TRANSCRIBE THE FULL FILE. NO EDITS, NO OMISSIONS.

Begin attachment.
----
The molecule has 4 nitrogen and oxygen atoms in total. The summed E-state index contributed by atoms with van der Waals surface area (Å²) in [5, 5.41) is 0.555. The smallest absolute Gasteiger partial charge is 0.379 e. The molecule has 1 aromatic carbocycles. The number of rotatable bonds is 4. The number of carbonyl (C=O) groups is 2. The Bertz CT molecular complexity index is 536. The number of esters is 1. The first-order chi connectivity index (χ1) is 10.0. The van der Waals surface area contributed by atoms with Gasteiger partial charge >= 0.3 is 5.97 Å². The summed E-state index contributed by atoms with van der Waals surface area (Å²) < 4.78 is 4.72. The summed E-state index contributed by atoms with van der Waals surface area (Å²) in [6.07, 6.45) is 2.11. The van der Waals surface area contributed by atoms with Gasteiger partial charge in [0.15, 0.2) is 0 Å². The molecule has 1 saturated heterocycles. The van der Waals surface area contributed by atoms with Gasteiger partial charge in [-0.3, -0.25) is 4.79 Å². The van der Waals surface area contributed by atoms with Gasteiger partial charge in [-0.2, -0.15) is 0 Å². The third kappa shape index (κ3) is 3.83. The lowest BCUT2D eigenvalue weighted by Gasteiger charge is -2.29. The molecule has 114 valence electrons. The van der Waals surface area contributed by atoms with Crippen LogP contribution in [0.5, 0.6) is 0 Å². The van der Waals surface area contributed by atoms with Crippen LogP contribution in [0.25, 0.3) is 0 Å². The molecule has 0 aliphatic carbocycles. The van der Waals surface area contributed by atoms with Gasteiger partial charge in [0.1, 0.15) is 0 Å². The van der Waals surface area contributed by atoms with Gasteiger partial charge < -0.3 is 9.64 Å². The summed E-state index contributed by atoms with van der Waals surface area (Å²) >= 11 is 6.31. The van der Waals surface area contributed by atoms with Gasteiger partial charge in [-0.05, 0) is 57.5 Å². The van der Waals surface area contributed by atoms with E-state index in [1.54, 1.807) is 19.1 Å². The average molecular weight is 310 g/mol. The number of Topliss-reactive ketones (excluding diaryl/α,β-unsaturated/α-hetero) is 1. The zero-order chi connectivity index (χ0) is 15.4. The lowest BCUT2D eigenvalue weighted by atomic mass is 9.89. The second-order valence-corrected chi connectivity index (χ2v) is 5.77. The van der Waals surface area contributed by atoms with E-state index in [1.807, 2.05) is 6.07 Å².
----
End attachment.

The molecule has 4 nitrogen and oxygen atoms in total. The summed E-state index contributed by atoms with van der Waals surface area (Å²) in [5, 5.41) is 0.555. The smallest absolute Gasteiger partial charge is 0.379 e. The molecule has 1 aromatic carbocycles. The number of rotatable bonds is 4. The number of carbonyl (C=O) groups is 2. The Bertz CT molecular complexity index is 536. The number of esters is 1. The first-order chi connectivity index (χ1) is 10.0. The van der Waals surface area contributed by atoms with Gasteiger partial charge >= 0.3 is 5.97 Å². The summed E-state index contributed by atoms with van der Waals surface area (Å²) < 4.78 is 4.72. The summed E-state index contributed by atoms with van der Waals surface area (Å²) in [6.07, 6.45) is 2.11. The van der Waals surface area contributed by atoms with Gasteiger partial charge in [0.15, 0.2) is 0 Å². The molecule has 1 saturated heterocycles. The van der Waals surface area contributed by atoms with Gasteiger partial charge in [-0.3, -0.25) is 4.79 Å². The van der Waals surface area contributed by atoms with Gasteiger partial charge in [-0.2, -0.15) is 0 Å². The third kappa shape index (κ3) is 3.83. The lowest BCUT2D eigenvalue weighted by Gasteiger charge is -2.29. The molecule has 114 valence electrons. The van der Waals surface area contributed by atoms with Crippen LogP contribution in [0.5, 0.6) is 0 Å². The van der Waals surface area contributed by atoms with Crippen LogP contribution in [0.25, 0.3) is 0 Å². The molecule has 0 aliphatic carbocycles. The van der Waals surface area contributed by atoms with Gasteiger partial charge in [0.1, 0.15) is 0 Å². The van der Waals surface area contributed by atoms with Gasteiger partial charge < -0.3 is 9.64 Å². The summed E-state index contributed by atoms with van der Waals surface area (Å²) >= 11 is 6.31. The van der Waals surface area contributed by atoms with Gasteiger partial charge in [-0.05, 0) is 57.5 Å². The van der Waals surface area contributed by atoms with E-state index in [1.54, 1.807) is 19.1 Å². The average molecular weight is 310 g/mol. The number of Topliss-reactive ketones (excluding diaryl/α,β-unsaturated/α-hetero) is 1. The zero-order chi connectivity index (χ0) is 15.4. The lowest BCUT2D eigenvalue weighted by atomic mass is 9.89. The second-order valence-corrected chi connectivity index (χ2v) is 5.77. The van der Waals surface area contributed by atoms with E-state index in [1.807, 2.05) is 6.07 Å².